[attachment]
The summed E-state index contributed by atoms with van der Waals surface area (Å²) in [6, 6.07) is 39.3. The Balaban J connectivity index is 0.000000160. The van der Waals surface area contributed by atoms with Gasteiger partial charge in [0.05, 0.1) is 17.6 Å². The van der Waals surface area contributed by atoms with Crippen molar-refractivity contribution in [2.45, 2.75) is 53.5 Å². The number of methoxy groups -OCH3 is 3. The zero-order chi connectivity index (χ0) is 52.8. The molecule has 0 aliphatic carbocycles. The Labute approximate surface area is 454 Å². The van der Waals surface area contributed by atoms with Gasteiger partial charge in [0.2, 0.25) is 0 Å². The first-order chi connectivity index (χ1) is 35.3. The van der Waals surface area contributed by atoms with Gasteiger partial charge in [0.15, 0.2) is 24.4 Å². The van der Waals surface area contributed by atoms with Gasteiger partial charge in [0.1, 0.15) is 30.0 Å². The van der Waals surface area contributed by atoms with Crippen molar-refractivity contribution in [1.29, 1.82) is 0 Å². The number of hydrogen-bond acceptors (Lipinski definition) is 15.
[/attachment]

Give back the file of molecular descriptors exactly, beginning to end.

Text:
The summed E-state index contributed by atoms with van der Waals surface area (Å²) in [6, 6.07) is 39.3. The Balaban J connectivity index is 0.000000160. The van der Waals surface area contributed by atoms with Gasteiger partial charge in [0.05, 0.1) is 17.6 Å². The van der Waals surface area contributed by atoms with Crippen molar-refractivity contribution in [2.45, 2.75) is 53.5 Å². The number of methoxy groups -OCH3 is 3. The zero-order chi connectivity index (χ0) is 52.8. The molecule has 0 aliphatic carbocycles. The Labute approximate surface area is 454 Å². The van der Waals surface area contributed by atoms with Gasteiger partial charge in [0.2, 0.25) is 0 Å². The first-order chi connectivity index (χ1) is 35.3. The van der Waals surface area contributed by atoms with Gasteiger partial charge in [0.15, 0.2) is 24.4 Å². The van der Waals surface area contributed by atoms with Gasteiger partial charge in [0.1, 0.15) is 30.0 Å². The van der Waals surface area contributed by atoms with Crippen molar-refractivity contribution in [1.29, 1.82) is 0 Å². The number of hydrogen-bond acceptors (Lipinski definition) is 15.